Pulmonary artery
Do not routinely replace catheters. As above.
As above.
As above.
Umbilical catheters








Do not replace catheter to prevent catheter-related infection.

Do not routinely replace catheters.



Not applicable.








Replace intravenous tubing and add-on devices no more frequently than at 72-hour intervals. Replace tubing used to administer blood products or lipid emulsions within 24 hours of initiating the infusion.


No recommendation for the hang time of intravenous fluids, including nonlipid-containing parenteral nutrition fluids. Complete infusion of lipid-containing fluids within 24 hours of hanging the fluid. Includes nontunneled catheters, tunneled catheters, and totally implanted devices.


Healthcare Infection Control Practices Advisory Committee
Membership List, May 2001

Chairman: Robert A. Weinstein, M.D., Cook County Hospital, Chicago, Illinois.
Co-Chairman:
Jane D. Siegel, M.D., University of Texas Southwestern Medical Center, Dallas, Texas.
Executive Secretary:
Michele L. Pearson, M.D., Medical Epidemiologist, National Center for Infectious Diseases, Centers for Disease Control and Prevention, Atlanta, Georgia.

Members: Raymond Y.W. Chinn, M.D., Sharp Memorial Hospital, San Diego, California; Alfred DeMaria, Jr., M.D., Massachusetts Department of Public Health, Jamaica Plain, Massachusetts; James T. Lee, M.D., PhD., University of Minnesota and VA Medical Center, St. Paul, Minnesota; Ramon E. Moncada, M.D., Coronado Physician’s Medical Center, Coronado, California; William A. Rutala, PhD., University of North Carolina School of Medicine, Chapel Hill, North Carolina; William E. Scheckler, M.D., University of Wisconsin Medical School, Madison, Wisconsin; Beth H. Stover, Kosair Children’s Hospital, Louisville, Kentucky; Majorie A. Underwood, Mt. Diablo Medical Center, Concord, California.

Disclosure of Financial Interests or Relationships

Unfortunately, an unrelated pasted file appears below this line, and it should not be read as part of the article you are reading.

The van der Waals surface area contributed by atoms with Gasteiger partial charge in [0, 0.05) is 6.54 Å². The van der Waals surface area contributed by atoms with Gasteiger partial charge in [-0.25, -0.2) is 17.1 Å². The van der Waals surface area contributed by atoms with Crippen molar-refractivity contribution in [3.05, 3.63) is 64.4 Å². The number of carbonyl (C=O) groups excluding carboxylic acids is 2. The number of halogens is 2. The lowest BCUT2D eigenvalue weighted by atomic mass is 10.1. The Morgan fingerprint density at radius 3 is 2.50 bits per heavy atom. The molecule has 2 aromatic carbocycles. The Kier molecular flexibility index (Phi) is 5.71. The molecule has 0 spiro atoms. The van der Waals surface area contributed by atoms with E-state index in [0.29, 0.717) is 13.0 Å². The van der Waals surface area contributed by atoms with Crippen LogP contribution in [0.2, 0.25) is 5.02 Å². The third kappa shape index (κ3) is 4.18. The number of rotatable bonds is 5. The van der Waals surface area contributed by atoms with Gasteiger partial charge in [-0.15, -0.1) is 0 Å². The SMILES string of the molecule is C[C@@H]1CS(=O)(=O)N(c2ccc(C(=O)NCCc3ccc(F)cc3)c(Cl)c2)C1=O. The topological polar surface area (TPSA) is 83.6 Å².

Dennis Maki: Research grant sponsorship from Arrow, 3M, Becton-Dickinson, Johnson and Johnson; consultant for Micrologix. 
Issam Raad: Holds two patents associated with minocylcine-rifampin catheters. Patents are the property of University of Texas M.D. Anderson Cancer Center, Baylor College of Medicine and Wake Forest University. Both patents are liscensed to Cook Critical Care with royalty rights to the institutions involved, and a percentage of royalties to the inventors. Co-inventor of patents associated with minocycline-EDTA flush solution. These patents are not yet licensed. Becton-Dickenson holds rights to this technology. Grant and research support from Kimberly Clark, Becton-Dickinson, Abbott Labs, Immunomedics, and Cook Critical Care, Inc.

Stephen Heard: Research grant sponsorship from Cook Critical Care, Inc., and Edwards Lifesciences.
E. Patchen Dellinger:
Research support, lectured for honoraria, or served on advisory boards for SmithKline Beecham, Wyeth-Ayerst, Pharmacia, Bristol-Myers Squibb, Zeneca, Pfizer, Aventis, Hoffman-LaRoche, Arrow, NABI, Ortho-McNeil, Park-Davis, Abbott, ICOS, Immunex, Chiron, Searle, Ican, Inc., and Centercor.
Andrienne Randolph:
Research support from Cook Critical Care.
Leonard Mermel:
Research support from Arrow, Johnson and Johnson; consultant to 3M.

Use of trade names and commercial sources is for identification only and does not imply endorsement by the U.S. Department of Health and Human Services.